When a group of Chinese researchers used public energy data to calculate the CO2 emissions of each of China’s provinces from 1997 to 2010, and then added them all together, they came up with an amount larger than the number reported for the whole country—by 1.4 gigatons. That’s about the same as one year of CO2 emissions by Japan. According to the group, differences in reported coal consumption for “coal washing and heating for energy transformation processes” and manufacturing are the main reasons for the discrepancy. Their findings were published in Nature Climate Change.
But just two days after that study was published, the director of the climate change research center at the Chinese Academy of Sciences in Beijing told Reuters that his organization’s preliminary findings indicate China has actually been emitting a lot less than has been reported. He said the IPCC’s standard method for counting emissions fails to address the “big differences in calorific content of China’s many grades of coal.”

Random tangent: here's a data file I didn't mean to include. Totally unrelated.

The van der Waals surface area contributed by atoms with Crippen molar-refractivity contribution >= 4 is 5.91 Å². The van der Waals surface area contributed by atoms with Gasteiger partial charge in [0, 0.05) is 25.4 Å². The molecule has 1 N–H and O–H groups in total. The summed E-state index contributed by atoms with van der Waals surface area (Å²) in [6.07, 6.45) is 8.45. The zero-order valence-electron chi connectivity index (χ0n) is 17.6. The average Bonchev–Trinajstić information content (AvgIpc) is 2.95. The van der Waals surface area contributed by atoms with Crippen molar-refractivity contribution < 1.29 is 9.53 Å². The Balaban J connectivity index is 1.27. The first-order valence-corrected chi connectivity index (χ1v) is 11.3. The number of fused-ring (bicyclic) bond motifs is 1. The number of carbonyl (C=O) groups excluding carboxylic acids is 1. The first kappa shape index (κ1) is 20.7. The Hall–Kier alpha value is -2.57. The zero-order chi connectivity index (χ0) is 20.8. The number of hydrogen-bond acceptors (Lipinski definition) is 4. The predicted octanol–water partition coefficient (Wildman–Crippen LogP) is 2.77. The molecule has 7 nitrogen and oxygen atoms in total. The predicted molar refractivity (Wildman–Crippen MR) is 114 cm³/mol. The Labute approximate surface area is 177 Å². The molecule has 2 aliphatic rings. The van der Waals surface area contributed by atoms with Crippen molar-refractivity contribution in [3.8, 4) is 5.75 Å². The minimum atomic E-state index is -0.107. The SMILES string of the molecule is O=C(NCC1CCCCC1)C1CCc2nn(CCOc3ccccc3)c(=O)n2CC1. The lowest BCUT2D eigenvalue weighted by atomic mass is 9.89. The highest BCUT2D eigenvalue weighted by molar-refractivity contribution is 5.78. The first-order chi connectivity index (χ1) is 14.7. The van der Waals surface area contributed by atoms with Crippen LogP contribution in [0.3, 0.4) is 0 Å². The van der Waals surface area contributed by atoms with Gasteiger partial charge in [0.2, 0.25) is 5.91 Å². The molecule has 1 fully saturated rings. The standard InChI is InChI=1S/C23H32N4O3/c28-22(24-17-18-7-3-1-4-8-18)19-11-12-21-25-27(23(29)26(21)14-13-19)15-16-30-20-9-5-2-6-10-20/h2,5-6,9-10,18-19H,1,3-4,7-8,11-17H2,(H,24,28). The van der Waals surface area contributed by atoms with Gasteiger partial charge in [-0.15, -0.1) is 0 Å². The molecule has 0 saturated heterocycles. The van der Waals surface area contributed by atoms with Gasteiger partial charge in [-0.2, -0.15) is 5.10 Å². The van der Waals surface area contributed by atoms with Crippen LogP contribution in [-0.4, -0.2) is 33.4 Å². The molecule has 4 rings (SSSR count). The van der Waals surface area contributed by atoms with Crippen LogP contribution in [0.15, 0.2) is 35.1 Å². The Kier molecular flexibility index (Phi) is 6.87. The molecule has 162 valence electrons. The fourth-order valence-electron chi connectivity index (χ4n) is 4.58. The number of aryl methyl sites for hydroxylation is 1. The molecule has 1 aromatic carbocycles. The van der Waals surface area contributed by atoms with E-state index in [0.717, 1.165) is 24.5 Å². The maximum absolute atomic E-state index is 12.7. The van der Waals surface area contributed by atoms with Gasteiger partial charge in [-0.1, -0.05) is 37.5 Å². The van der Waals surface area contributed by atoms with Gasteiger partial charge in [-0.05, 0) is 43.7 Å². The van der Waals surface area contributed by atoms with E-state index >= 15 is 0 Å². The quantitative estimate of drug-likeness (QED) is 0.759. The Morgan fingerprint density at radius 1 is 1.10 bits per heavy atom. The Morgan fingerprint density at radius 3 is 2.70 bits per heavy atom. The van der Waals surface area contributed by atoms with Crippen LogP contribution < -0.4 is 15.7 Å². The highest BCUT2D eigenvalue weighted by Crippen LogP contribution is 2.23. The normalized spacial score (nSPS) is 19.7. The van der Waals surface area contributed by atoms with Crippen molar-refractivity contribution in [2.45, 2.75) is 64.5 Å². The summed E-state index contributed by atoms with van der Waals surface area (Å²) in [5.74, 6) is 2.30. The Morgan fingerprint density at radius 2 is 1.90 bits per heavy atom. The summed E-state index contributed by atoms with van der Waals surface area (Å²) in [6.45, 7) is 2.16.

As Brad Plumer wrote on Tuesday:
Let’s go ahead and state the obvious: It will be impossible to hash out any sort of global agreement on climate change if we can’t even agree on how much carbon-dioxide different countries are actually putting into the air.
And I think we can expect this type of uncertainty, whether or not it’s directly related to CO2 emissions, to be amplified as countries argue over how much each should have to pay toward geopolitical efforts to mitigate climate change.
But I almost forgot about my question: So how many gigatons is it, China?